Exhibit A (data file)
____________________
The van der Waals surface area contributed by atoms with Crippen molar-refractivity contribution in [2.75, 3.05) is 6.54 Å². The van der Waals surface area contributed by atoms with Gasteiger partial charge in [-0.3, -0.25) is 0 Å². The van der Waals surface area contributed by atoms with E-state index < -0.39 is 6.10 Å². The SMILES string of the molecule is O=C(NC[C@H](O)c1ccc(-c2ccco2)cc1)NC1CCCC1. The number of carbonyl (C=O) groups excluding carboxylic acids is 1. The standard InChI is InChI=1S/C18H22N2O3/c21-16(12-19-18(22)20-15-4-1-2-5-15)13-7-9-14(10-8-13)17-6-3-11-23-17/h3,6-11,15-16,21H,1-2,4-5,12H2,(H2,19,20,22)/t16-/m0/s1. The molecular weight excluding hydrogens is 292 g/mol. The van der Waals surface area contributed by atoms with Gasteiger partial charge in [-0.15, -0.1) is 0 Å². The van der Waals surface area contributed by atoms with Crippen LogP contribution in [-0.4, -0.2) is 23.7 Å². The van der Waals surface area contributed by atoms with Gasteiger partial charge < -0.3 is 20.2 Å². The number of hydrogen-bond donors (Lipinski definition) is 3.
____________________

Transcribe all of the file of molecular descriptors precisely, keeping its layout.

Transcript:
The van der Waals surface area contributed by atoms with Crippen molar-refractivity contribution in [2.75, 3.05) is 6.54 Å². The van der Waals surface area contributed by atoms with Gasteiger partial charge in [-0.3, -0.25) is 0 Å². The van der Waals surface area contributed by atoms with E-state index < -0.39 is 6.10 Å². The SMILES string of the molecule is O=C(NC[C@H](O)c1ccc(-c2ccco2)cc1)NC1CCCC1. The number of carbonyl (C=O) groups excluding carboxylic acids is 1. The standard InChI is InChI=1S/C18H22N2O3/c21-16(12-19-18(22)20-15-4-1-2-5-15)13-7-9-14(10-8-13)17-6-3-11-23-17/h3,6-11,15-16,21H,1-2,4-5,12H2,(H2,19,20,22)/t16-/m0/s1. The molecular weight excluding hydrogens is 292 g/mol. The van der Waals surface area contributed by atoms with Gasteiger partial charge in [-0.15, -0.1) is 0 Å². The van der Waals surface area contributed by atoms with Crippen LogP contribution in [-0.4, -0.2) is 23.7 Å². The van der Waals surface area contributed by atoms with Gasteiger partial charge < -0.3 is 20.2 Å². The number of hydrogen-bond donors (Lipinski definition) is 3.